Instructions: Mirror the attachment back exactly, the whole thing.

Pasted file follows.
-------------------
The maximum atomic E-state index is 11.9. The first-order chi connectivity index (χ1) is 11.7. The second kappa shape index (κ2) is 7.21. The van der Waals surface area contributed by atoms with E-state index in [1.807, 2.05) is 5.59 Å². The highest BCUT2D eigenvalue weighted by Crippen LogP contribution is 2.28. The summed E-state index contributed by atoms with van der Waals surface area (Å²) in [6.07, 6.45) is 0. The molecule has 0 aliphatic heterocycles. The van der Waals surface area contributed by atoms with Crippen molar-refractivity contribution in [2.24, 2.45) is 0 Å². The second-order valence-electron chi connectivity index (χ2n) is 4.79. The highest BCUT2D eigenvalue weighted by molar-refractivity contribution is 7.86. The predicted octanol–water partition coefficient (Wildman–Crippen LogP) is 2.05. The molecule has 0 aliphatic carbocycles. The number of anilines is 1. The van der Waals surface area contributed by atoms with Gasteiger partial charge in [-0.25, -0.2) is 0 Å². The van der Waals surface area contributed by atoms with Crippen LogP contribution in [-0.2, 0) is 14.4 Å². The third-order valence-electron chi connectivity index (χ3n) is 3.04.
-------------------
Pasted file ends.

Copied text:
The maximum atomic E-state index is 11.9. The first-order chi connectivity index (χ1) is 11.7. The second kappa shape index (κ2) is 7.21. The van der Waals surface area contributed by atoms with E-state index in [1.807, 2.05) is 5.59 Å². The highest BCUT2D eigenvalue weighted by Crippen LogP contribution is 2.28. The summed E-state index contributed by atoms with van der Waals surface area (Å²) in [6.07, 6.45) is 0. The molecule has 0 aliphatic heterocycles. The van der Waals surface area contributed by atoms with Crippen molar-refractivity contribution in [2.24, 2.45) is 0 Å². The second-order valence-electron chi connectivity index (χ2n) is 4.79. The highest BCUT2D eigenvalue weighted by molar-refractivity contribution is 7.86. The predicted octanol–water partition coefficient (Wildman–Crippen LogP) is 2.05. The molecule has 0 aliphatic carbocycles. The number of anilines is 1. The van der Waals surface area contributed by atoms with Gasteiger partial charge in [-0.25, -0.2) is 0 Å². The van der Waals surface area contributed by atoms with Crippen LogP contribution in [-0.2, 0) is 14.4 Å². The third-order valence-electron chi connectivity index (χ3n) is 3.04.